Letter to Claude Lambert asserting that gubernatorial candidate Lloyd Stark is not beholden or affiliated to the Kansas City political machine, and making complimentary remarks about Matthew S. Murray and Henry McElroy.
Clipping and brief note encouraging Gov. Stark to crack down on illegal gambling and slot machines in Kansas City. The clipping quotes city manager Henry McElroy as saying he'll feed a Stark Brothers' Nursery Golden Delicious apple to his dog.
Letter from J. William Smith to Governor Lloyd C. Stark concerning the inadequacy of police protection in past Kansas City elections and other political and economic problems in the city. He also writes that he "would like to add ... that this is the most Wide 'open' town I was ever in."
Letter from Olive Turner to Governor Lloyd C. Stark saying "it seems a shame that law abiding, tax-paying citizens have to get under cover and write to their Governor in order to live in this town." She expresses concerns about corruption, particularly at the state cosmetology board and the County Home for the Aged.
Letter from A. D. Gresham to Governor Park offering support and encouragement to his administration. Gresham offers his thoughts about alcohol policy and taxation, implying that he would be interested in a position on a control board.
Letter from Ewing Young Mitchell, Jr. to J. W. McCammon. After Mitchell's first letter to McCammon of June 29, 1933, Mitchell provides additional instructions for McCammon in order for him to receive an appointment to Assistant Director of the Federal Home Loan Bank in Springfield, Missouri.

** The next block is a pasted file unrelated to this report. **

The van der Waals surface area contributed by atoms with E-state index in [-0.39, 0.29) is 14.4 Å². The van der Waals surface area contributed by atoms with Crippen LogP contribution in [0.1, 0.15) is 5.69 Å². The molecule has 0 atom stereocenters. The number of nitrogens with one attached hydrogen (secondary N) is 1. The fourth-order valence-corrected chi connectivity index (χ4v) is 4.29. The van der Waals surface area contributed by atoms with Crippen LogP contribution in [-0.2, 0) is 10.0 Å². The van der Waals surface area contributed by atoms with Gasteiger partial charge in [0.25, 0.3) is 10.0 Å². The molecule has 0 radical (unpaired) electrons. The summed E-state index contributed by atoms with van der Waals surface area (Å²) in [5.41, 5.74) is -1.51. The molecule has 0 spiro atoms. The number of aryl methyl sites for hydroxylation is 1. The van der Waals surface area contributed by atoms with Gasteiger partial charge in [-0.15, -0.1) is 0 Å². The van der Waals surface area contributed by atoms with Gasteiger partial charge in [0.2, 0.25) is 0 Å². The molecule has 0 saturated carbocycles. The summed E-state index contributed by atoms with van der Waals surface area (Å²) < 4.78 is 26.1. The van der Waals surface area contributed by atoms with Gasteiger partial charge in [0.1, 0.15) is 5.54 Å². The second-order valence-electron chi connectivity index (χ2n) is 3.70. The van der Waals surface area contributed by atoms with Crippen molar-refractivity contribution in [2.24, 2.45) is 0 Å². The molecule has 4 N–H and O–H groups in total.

Letter from Ralph F. Lozier to Lewis Goodson. He informs Goodson that he has written to Judge Henry F. McElroy and James M. Pendergast in support of Goodson's continued employment on the Kansas City Police force.
Unsigned letter to Governor Lloyd C. Stark, including a clipping from the Kansas City Times, regarding the demand to prosecute violations of election laws. The letter also mentions that Prosecutor Tom Graves intends to marry the widow of John Lazia.
Resolution passed by "a body of Republicans and other patriotic citizens" repudiating First Ward Committeeman Ray Horton "because of his many acts in aiding and abetting the Lazia-McElroy-Pendergast machine," voter fraud, and demanding that Governor Guy Park take steps to clean up the Board of Election Commissioners in Kansas City.
Pamphlet written by Ewing Young Mitchell, former Assistant Secretary of Commerce in Franklin D. Roosevelt administration's first term. He first responds to Harry Truman's statement to a reporter that "he never had sought the support of the Pendergast political organization in Missouri" and that the Pendergast machine was not involved in scandal until after he was elected to the Senate.